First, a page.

Swiss bank Credit Suisse has sort of been going through it lately. It’s dealt with scandals in recent years (including that time it lost billions of dollars on a bad bet with Bill Hwang), and it’s going through an overhaul later this month. On top of that, the one specialty it has up its sleeve, which is being a great investor of rich people’s money, has been hit hard by the simple fact that there are fewer rich people out there during a recession.
But Monday was a whole different weird, kind of bad day for the bank. See, on Friday, CEO Ulrich Koerner sent out a memo saying the bank’s capital levels and liquidity are holding up, even though the bank is at a “critical moment." The idea was to shut down rumors surrounding the bank’s overhaul plans. But as a result, it saw some massive jerking around of its stocks.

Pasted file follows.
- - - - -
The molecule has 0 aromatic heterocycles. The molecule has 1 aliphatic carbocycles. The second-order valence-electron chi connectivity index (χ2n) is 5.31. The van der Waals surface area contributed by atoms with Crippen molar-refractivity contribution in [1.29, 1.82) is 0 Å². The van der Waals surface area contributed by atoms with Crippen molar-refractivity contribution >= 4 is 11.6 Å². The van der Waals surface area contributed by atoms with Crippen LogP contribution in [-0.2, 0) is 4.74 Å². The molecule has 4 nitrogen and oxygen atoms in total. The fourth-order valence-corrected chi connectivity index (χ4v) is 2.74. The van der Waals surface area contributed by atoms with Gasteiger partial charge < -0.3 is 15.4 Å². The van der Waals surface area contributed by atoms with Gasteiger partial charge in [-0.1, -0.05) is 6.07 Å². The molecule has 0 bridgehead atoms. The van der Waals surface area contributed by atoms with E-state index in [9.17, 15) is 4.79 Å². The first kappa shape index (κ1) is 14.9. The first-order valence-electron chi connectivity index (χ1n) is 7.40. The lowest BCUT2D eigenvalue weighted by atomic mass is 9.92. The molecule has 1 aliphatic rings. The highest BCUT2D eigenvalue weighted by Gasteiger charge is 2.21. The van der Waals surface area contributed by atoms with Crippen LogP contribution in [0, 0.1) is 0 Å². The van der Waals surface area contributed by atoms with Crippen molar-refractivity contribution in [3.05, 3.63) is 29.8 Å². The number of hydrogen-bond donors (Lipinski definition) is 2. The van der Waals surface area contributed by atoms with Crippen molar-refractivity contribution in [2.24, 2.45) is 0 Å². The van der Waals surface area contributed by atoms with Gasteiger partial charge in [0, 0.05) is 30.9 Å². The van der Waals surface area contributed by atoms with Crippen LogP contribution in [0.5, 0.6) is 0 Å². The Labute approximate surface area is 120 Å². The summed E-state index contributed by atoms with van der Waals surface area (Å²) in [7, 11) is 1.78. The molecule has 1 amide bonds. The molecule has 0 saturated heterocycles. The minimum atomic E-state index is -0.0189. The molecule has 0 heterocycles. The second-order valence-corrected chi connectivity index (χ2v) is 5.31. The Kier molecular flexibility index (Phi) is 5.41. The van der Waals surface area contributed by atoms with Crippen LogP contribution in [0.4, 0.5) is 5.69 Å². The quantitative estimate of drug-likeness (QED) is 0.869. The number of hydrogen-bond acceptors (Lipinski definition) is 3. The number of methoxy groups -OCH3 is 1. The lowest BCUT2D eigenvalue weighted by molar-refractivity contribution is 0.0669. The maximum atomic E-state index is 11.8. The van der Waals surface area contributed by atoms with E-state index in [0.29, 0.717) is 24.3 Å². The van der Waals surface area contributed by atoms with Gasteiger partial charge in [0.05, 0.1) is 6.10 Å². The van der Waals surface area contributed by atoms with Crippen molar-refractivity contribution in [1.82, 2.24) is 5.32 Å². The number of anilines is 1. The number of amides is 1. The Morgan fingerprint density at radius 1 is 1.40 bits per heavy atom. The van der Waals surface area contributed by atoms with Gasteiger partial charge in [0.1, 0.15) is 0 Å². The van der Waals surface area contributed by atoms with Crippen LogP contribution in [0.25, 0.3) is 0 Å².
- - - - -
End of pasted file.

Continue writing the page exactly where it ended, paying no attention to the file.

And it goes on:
Only 15 minutes after trading opened on Monday, the company was down about 12% in stock value. It stayed pretty low until some analysts backed up Koerner’s claim that the company was doing better than speculation suggested, and by the end of the day, its stocks were back up to around the amount they closed at on Friday.
“We are in the process of reshaping Credit Suisse for a long-term, sustainable future – with significant potential for value creation," wrote Credit Suisse CEO Ulrich Koerner in the memo released on Friday. “Given the deep franchise we have, with a long-standing focus on serving some of the world’s most successful entrepreneurs, I am confident we have what it takes to succeed."
“The liquidity position is very healthy," said analysts at Citigroup in a note to investors. “Rather than liquidity concerns, we see the current move in spreads as an inconvenience for funding costs."